It was a country full of holy memories. On the banks of that Nile that flowed so tranquilly among the ancient cities of Egypt, Moses himself had stood lifting hands of prayer for the deliverance of his people. Later, the Salvation of the world Himself had come to dwell for a time beside it, sowing the seeds that were now bringing forth so great a harvest.

It was midsummer, and Athanasius was at Arsinoe when the news came that the enemy was on his track once more. The Abbot Theodore, who was visiting the Patriarch, persuaded him to embark in his covered boat and to return with him to Tabenna. Tide and wind were against them; the monks had to land and tow the boat; progress was slow, and the soldiers of Julian were not far off. Athanasius was absorbed in prayer, preparing for the martyr's death that, this time at least, seemed very near.

"Fear not," said one of the monks called Ammon, "for God is our protection."

"I have no fear," answered Athanasius; "for many long years I have suffered persecution, and never has it disturbed the peace of my soul. It is a joy to suffer, and the greatest of all joys is to give one's life for Christ."

There was a silence during which all gave themselves to prayer. As the Abbot Theodore besought God to save their Patriarch, it was suddenly made known to him by a divine revelation that at that very moment the Emperor Julian had met his death in battle against the Persians, and that he had been succeeded by Jovian, a Christian and a Catholic. At once he told the good news to Athanasius, advising him to go without delay to the new Emperor and ask to be restored to his see.

In the meantime they had arrived in safety at Tabenna, where the monks had assembled with joy on hearing of Athanasius' approach. Great was their sorrow when they learned that he had only come to bid them farewell. They gathered around him weeping, begging that he would remember them in his prayers. "If I forget thee, O Jerusalem," cried Athanasius in the words of the Psalmist, "let my right hand be forgotten." The Emperor Jovian had been an officer in the Roman Army, where his cheerful good nature had so endeared him to the soldiers that he was proclaimed Emperor immediately on Julian's death. There was no need to plead for justice with such a man; scarcely had Athanasius arrived in Alexandria when he received a cordial letter from the Emperor himself.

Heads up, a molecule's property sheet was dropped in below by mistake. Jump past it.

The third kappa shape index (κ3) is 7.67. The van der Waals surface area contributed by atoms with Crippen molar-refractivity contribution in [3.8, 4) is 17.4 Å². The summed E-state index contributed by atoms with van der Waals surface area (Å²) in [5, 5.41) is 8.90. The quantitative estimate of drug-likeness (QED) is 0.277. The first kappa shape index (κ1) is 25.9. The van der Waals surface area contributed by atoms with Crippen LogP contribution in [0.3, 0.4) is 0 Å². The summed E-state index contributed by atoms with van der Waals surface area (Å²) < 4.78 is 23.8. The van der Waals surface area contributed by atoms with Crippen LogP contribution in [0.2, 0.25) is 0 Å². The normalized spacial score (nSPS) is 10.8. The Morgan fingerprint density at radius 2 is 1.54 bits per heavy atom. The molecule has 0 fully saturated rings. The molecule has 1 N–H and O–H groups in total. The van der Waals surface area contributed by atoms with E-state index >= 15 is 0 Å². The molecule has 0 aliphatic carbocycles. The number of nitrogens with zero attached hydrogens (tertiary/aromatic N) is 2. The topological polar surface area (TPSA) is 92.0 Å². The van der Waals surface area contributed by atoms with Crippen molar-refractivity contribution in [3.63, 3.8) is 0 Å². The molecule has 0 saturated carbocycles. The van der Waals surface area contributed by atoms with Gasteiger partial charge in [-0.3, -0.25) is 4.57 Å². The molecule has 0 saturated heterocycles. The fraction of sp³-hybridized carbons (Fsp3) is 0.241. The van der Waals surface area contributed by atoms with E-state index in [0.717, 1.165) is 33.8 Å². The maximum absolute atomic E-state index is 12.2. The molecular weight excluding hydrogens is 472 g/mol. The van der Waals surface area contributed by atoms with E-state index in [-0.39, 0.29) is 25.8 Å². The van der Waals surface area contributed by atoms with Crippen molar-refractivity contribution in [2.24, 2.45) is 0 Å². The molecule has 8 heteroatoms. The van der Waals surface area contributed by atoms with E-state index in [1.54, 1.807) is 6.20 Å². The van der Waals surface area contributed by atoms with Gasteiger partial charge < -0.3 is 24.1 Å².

"Jovian—to Athanasius, the faithful servant of God," it ran. "As we are full of admiration for the holiness of your life and your zeal in the service of Christ our Saviour, we take you from this day forth under our royal protection. We are aware of the courage which makes you count as nothing the heaviest labors, the greatest dangers, the sufferings of persecution and the fear of death. You have fought faithfully for the Truth and edified the whole Christian world, which looks to you as a model of every virtue. It is therefore our desire that you should return to your See and teach the doctrine of salvation. Come back to your people, feed the flock of Christ and pray for our person, for it is through your prayers that we hope for the blessing of God."

Another letter followed shortly afterward from the Emperor, asking Athanasius to tell him plainly what was the true faith of the Catholic Church and inviting him to visit him at Antioch.

The faith of Nicea was alone to be believed and held, replied the Patriarch; it was that of the whole Catholic world, with the exception of a few men who still held the doctrines of Arius. Nevertheless, he thought it prudent to accept the Emperor's invitation and set out shortly afterward for Antioch. It was well that he did so, for the Arians were already on the spot. They had brought with them a man called Lucius in the hope that they would be able to induce Jovian to name him Patriarch of Alexandria in place of Athanasius.